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Letter to the Editor: Proposed Conesville Law Unduly Burdens Town Residents

Written By Michael on 7/4/15 | 7/4/15

Dear Editor;

Homeowners in Schoharie County who purchase Fire Insurance beware of a controversial town lawproposed by Conesville Supervisor Bill Federice.

A Public Hearing held Wed. June 10 allowed comment on the law imposing lien on insurance proceedsfor buildings in Conesville affected by fire. Its intent claims to compel property owners to clean up after fire, giving surety that the insured not abandon their property upon receiving their settlement.

The proposed law cites purpose as: ‘more often than not when a building is damaged or destroyed byfire, that property owner will abandon that premises and fail to clean up, demolish and remove buildings and debris, even though insurance payments may have been received.’

The standing room only crowd presented mixed opinions, most believing that the law would assist the town in ridding itself of ‘condemned properties’, potentially saving the town/county costly removal. The actual number of homes abandoned from fire over 10 years by Mr. Federice’s own admission - ONE and that owner continues paying taxes on a building with interior damage. To date, no building in Conesville has been removed by town or county due to fire loss.

Federice opened the hearing by reading a prepared synopsis defining his objective, never reading aloud the proposed law. Assuring mortgage liens satisfy first, the town lien then superseding any other liens. Debate began when residents questioned differences in his explanation of law comparing to the document text. Evident his overview didn’t match the law’s wording; he admitted one change was necessary, encumbering further expense placing public announcement for a new hearing.

It’s passage allows the town to claim against insured’s proceeds implementing municipal law article 22 causing establishment of a ‘tax district’. The district is then authorized and empowered to take claim to proceeds of a fire insurance policy when perfected with article 331 of insurance law. A special account is created securing monies until the Supervisor feels satisfied to release funds. The release process unduly burdens homeowner’s already suffering hardship from their loss requiring filing of an affidavit and fulfill 6 intrusive requirements.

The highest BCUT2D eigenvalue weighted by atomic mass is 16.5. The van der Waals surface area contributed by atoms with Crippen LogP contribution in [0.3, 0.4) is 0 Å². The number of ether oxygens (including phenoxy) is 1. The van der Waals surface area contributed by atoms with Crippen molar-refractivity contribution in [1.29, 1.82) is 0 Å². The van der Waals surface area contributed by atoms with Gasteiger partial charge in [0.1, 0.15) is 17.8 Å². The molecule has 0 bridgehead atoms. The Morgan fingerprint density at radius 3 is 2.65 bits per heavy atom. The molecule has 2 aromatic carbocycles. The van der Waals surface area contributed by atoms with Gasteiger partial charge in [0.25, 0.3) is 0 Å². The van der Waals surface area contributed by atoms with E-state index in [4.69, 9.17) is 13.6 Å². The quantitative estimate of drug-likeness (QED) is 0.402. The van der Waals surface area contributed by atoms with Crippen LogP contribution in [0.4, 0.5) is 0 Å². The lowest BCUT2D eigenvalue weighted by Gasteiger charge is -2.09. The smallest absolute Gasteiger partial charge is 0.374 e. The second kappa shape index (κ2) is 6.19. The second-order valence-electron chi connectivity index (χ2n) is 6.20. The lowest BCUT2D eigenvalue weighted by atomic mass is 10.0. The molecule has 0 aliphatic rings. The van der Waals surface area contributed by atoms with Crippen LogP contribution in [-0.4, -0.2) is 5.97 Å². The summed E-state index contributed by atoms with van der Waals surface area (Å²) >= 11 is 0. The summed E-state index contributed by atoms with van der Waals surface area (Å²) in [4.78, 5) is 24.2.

Some suggested discrimination against homeowners with insurance, others agreeing it fails to address existing eyesores collapsed from snowload, storm damage or neglect, and lack of provision addressing future occurrences of the same.

Suggestion was made to update current building codes (unchanged since 1984) incorporating and enforcing present NYS laws protecting against abandonment. The hearing adjourned without a vote promising more conversation on July 8. Councilmen Paul Tubiolo and John Sweatman voiced opposition leaving Kelly Smith and Mr. Federice supporting the law, leaving absentee Councilman Bob Proudman as the potential tiebreaker.

How does this affect you if you do not live in Conesville? Mr. Federice boasted that other Supervisors within county show interest in proposing this law in their towns. Unable to stop Federal government from such wide over reaches, small town rural areas can. If not for overwhelming public interest and opposition this law could have passed, only to be realized at one’s most devastated moment, whenfacing hardship of recovering from something so emotional and life altering.

Unfortunately, WE need to seek out information. With more residents attending meetings, there’s less a chance of these types of loophole laws passing by dark of night. I urge you to contact your town officials voicing opposition to any possibility of this law being proposed. Inform your neighbors, log on to the County website, force transparency. In order to make our communities more pleasant to live in we must realize that good neighboring starts with informed public engaging in the process of governing.

Joanne Noone
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